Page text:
For the first time in our nation's history two candidates from two different minority groups (Barack Obama being African American, and Mitt Romney being a Mormon, a minority religion) have run for president under the two major political parties.

Light them up

Washington and Colorado became the first two states in the nation to legalize small amounts of marijuana for recreational use by adults. Of course this doesn't mean that it is completely legal (it is still illegal under federal law, and federal law enforcement agents can still arrest you if you have any pot on you) but it does mean that the local and state law enforcement in those two states can not arrest you if they find a bag of weed on you, or catch you smoking a joint.

The 51st State

For the first time in the island territory's history the people of Puerto Rico voted to become a state. Of course it doesn't mean that it will automatically become a state, as congress must vote on whether or not to approve statehood for the island. This could merely be a formality and could come as early as December, or this could be years from now.

If it does happen this year it will be the first time in 53 years that a new state has joined the United States.

Women in the Senate

There are now more women in the Senate then there have been at any other time in our history. There are now 20 women who are in the United States Senate, or 1/5 of the Senate.

LGBT Rights

For the first time in our history voters in several states approved legalizing same-sex marriage. In the states of Washington, Maryland, and Maine voters approved of a state laws that would legalize same-sex marriage (note: this is also significant because in 2009 it had been rejected in Maine), and in Minnesota voters rejected a state constitutional amendment that would outlaw same-sex marriage (mind you their state laws still outlaws it). Also, Tammy Baldwin of Wisconsin became the first homosexual to be elected to the Senate.

Friday, November 16, 2012

Ten threats to the 1st Amendment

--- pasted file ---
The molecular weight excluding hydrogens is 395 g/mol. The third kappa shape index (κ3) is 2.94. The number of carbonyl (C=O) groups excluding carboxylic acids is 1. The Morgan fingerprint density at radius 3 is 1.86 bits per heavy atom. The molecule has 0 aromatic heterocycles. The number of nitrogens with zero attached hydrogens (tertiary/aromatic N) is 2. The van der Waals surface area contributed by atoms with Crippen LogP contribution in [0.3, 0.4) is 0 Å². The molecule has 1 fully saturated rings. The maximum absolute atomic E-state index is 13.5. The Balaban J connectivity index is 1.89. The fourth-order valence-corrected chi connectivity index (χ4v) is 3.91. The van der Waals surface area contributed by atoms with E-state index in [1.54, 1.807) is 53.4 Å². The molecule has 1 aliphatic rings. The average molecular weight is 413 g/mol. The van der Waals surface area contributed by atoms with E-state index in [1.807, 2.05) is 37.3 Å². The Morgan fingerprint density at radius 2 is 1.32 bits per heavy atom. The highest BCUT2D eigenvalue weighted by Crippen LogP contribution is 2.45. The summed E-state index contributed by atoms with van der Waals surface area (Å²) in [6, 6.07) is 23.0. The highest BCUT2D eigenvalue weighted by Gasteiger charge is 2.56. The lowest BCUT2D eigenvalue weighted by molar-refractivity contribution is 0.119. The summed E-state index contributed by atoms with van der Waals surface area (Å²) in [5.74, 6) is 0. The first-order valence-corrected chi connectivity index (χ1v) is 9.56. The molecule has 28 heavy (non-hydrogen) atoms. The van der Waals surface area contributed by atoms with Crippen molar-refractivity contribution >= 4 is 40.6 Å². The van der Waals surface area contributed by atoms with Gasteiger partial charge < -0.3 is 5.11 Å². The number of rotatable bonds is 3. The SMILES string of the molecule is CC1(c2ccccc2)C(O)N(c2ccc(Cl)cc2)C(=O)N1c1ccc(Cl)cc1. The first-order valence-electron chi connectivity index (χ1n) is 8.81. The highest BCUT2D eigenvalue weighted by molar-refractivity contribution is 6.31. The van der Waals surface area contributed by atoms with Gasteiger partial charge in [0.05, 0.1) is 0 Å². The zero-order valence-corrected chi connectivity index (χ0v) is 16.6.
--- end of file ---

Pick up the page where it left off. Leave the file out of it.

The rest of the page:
There have been and always will be threats to the Constitution, most especially the 1st Amendment, be it is usually because a person doesn't know, or doesn't care, what is and is not protected by the 1st Amendment.

Here are what I consider to be ten threats to the 1st Amendment:

Anti-Obscenity Groups

There are some groups of people who take it amongst themselves to try to force us to not use any type of language, or dress in certain ways that many of them consider obscene, even going so far as to trying to force (sometimes with success) local governments to create ordinances and laws banning the use of language in public and the wearing of clothing that they feel is obscene.

These groups are also partially responsible the creation of the rating system on television, parental advisory stickers on music CDs, and the anti-pornography laws.


The Digital Millennium Copyright Act, or DMCA for short, was originally intended to keep people from using copyrighted materials. The problem with this law is that often times it is also abused, usually by people (or businesses and corporations) wanting to get certain content that might be critical of them removed, regardless of the fair use laws, and regardless if it contains any copyrighted materials at all. These are usually called DMCA attacks, and happen quite a bit on controversial Vlogs Youtube.

Sometimes people will send out DMCA reports on certain Youtube sites simply because they don't like the content, or because they're trying to find out the true identity of a certain user.

Defamation, Libel, and Slander

While defamation, libel, and slander laws can great laws and force a person to stop lying about you in which the only intent is to hurt you, unfortunately these laws are also some abused.